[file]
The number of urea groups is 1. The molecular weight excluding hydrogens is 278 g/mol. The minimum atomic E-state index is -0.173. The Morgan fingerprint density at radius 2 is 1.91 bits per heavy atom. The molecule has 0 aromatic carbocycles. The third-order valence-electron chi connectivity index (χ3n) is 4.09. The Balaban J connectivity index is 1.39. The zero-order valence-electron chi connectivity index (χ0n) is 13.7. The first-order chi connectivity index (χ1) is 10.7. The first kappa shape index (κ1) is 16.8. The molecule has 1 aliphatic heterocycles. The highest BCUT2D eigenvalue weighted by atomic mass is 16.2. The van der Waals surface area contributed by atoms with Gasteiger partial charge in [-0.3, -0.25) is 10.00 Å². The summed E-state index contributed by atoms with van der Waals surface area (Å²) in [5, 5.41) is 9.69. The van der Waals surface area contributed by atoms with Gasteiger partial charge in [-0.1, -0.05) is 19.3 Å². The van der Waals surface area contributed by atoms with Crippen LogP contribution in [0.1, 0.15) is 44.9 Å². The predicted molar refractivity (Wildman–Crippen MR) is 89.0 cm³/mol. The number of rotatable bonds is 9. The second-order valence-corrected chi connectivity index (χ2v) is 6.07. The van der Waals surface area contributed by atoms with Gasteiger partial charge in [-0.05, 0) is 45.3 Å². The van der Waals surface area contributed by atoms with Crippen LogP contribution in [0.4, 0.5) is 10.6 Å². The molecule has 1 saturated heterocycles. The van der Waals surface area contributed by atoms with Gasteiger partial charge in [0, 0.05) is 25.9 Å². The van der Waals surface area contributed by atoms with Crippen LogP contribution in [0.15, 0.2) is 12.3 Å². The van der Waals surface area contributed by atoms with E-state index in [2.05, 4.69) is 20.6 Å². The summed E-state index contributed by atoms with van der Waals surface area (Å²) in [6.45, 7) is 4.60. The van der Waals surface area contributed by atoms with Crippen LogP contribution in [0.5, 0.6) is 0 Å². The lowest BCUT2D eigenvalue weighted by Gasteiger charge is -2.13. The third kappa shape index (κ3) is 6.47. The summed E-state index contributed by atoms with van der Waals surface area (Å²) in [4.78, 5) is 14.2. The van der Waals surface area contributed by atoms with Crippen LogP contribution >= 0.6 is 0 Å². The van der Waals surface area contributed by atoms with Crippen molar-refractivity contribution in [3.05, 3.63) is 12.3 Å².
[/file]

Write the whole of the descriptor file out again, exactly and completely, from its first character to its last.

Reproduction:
The number of urea groups is 1. The molecular weight excluding hydrogens is 278 g/mol. The minimum atomic E-state index is -0.173. The Morgan fingerprint density at radius 2 is 1.91 bits per heavy atom. The molecule has 0 aromatic carbocycles. The third-order valence-electron chi connectivity index (χ3n) is 4.09. The Balaban J connectivity index is 1.39. The zero-order valence-electron chi connectivity index (χ0n) is 13.7. The first-order chi connectivity index (χ1) is 10.7. The first kappa shape index (κ1) is 16.8. The molecule has 1 aliphatic heterocycles. The highest BCUT2D eigenvalue weighted by atomic mass is 16.2. The van der Waals surface area contributed by atoms with Gasteiger partial charge in [-0.3, -0.25) is 10.00 Å². The summed E-state index contributed by atoms with van der Waals surface area (Å²) in [5, 5.41) is 9.69. The van der Waals surface area contributed by atoms with Gasteiger partial charge in [-0.1, -0.05) is 19.3 Å². The van der Waals surface area contributed by atoms with Crippen LogP contribution in [0.1, 0.15) is 44.9 Å². The predicted molar refractivity (Wildman–Crippen MR) is 89.0 cm³/mol. The number of rotatable bonds is 9. The second-order valence-corrected chi connectivity index (χ2v) is 6.07. The van der Waals surface area contributed by atoms with Gasteiger partial charge in [-0.05, 0) is 45.3 Å². The van der Waals surface area contributed by atoms with Crippen LogP contribution in [0.4, 0.5) is 10.6 Å². The molecule has 1 saturated heterocycles. The van der Waals surface area contributed by atoms with Gasteiger partial charge in [0, 0.05) is 25.9 Å². The van der Waals surface area contributed by atoms with Crippen LogP contribution in [0.15, 0.2) is 12.3 Å². The van der Waals surface area contributed by atoms with E-state index in [2.05, 4.69) is 20.6 Å². The summed E-state index contributed by atoms with van der Waals surface area (Å²) in [6.45, 7) is 4.60. The van der Waals surface area contributed by atoms with Crippen LogP contribution in [0.5, 0.6) is 0 Å². The lowest BCUT2D eigenvalue weighted by Gasteiger charge is -2.13. The third kappa shape index (κ3) is 6.47. The summed E-state index contributed by atoms with van der Waals surface area (Å²) in [4.78, 5) is 14.2. The van der Waals surface area contributed by atoms with Crippen LogP contribution >= 0.6 is 0 Å². The van der Waals surface area contributed by atoms with Crippen molar-refractivity contribution in [3.05, 3.63) is 12.3 Å².